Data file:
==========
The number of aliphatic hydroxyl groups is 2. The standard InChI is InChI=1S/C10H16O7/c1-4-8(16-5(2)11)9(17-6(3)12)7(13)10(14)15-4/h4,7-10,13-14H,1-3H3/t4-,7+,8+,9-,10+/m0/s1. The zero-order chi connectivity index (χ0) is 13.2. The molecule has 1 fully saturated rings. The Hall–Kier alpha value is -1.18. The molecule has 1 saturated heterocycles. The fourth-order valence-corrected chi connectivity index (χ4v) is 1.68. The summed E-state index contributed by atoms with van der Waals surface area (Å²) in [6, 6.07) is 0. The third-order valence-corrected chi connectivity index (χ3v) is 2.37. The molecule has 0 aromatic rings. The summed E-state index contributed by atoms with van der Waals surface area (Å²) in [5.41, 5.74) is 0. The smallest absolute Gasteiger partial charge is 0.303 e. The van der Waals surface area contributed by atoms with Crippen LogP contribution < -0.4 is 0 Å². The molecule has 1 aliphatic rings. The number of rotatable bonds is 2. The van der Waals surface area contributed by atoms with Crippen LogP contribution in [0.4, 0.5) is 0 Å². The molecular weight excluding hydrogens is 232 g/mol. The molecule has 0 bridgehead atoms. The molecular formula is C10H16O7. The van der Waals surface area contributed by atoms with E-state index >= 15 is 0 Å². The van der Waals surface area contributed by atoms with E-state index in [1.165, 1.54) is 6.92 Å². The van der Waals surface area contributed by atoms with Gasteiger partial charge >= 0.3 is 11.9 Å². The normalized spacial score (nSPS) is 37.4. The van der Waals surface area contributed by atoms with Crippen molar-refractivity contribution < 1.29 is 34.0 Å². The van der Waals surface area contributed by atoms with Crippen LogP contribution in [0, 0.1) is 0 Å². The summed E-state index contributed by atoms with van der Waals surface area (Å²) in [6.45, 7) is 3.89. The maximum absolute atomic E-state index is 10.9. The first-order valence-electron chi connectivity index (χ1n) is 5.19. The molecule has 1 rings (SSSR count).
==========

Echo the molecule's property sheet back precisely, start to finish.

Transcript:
The number of aliphatic hydroxyl groups is 2. The standard InChI is InChI=1S/C10H16O7/c1-4-8(16-5(2)11)9(17-6(3)12)7(13)10(14)15-4/h4,7-10,13-14H,1-3H3/t4-,7+,8+,9-,10+/m0/s1. The zero-order chi connectivity index (χ0) is 13.2. The molecule has 1 fully saturated rings. The Hall–Kier alpha value is -1.18. The molecule has 1 saturated heterocycles. The fourth-order valence-corrected chi connectivity index (χ4v) is 1.68. The summed E-state index contributed by atoms with van der Waals surface area (Å²) in [6, 6.07) is 0. The third-order valence-corrected chi connectivity index (χ3v) is 2.37. The molecule has 0 aromatic rings. The summed E-state index contributed by atoms with van der Waals surface area (Å²) in [5.41, 5.74) is 0. The smallest absolute Gasteiger partial charge is 0.303 e. The van der Waals surface area contributed by atoms with Crippen LogP contribution < -0.4 is 0 Å². The molecule has 1 aliphatic rings. The number of rotatable bonds is 2. The van der Waals surface area contributed by atoms with Crippen LogP contribution in [0.4, 0.5) is 0 Å². The molecular weight excluding hydrogens is 232 g/mol. The molecule has 0 bridgehead atoms. The molecular formula is C10H16O7. The van der Waals surface area contributed by atoms with E-state index >= 15 is 0 Å². The van der Waals surface area contributed by atoms with E-state index in [1.165, 1.54) is 6.92 Å². The van der Waals surface area contributed by atoms with Gasteiger partial charge >= 0.3 is 11.9 Å². The normalized spacial score (nSPS) is 37.4. The van der Waals surface area contributed by atoms with Crippen molar-refractivity contribution < 1.29 is 34.0 Å². The van der Waals surface area contributed by atoms with Crippen LogP contribution in [0, 0.1) is 0 Å². The summed E-state index contributed by atoms with van der Waals surface area (Å²) in [6.45, 7) is 3.89. The maximum absolute atomic E-state index is 10.9. The first-order valence-electron chi connectivity index (χ1n) is 5.19. The molecule has 1 rings (SSSR count).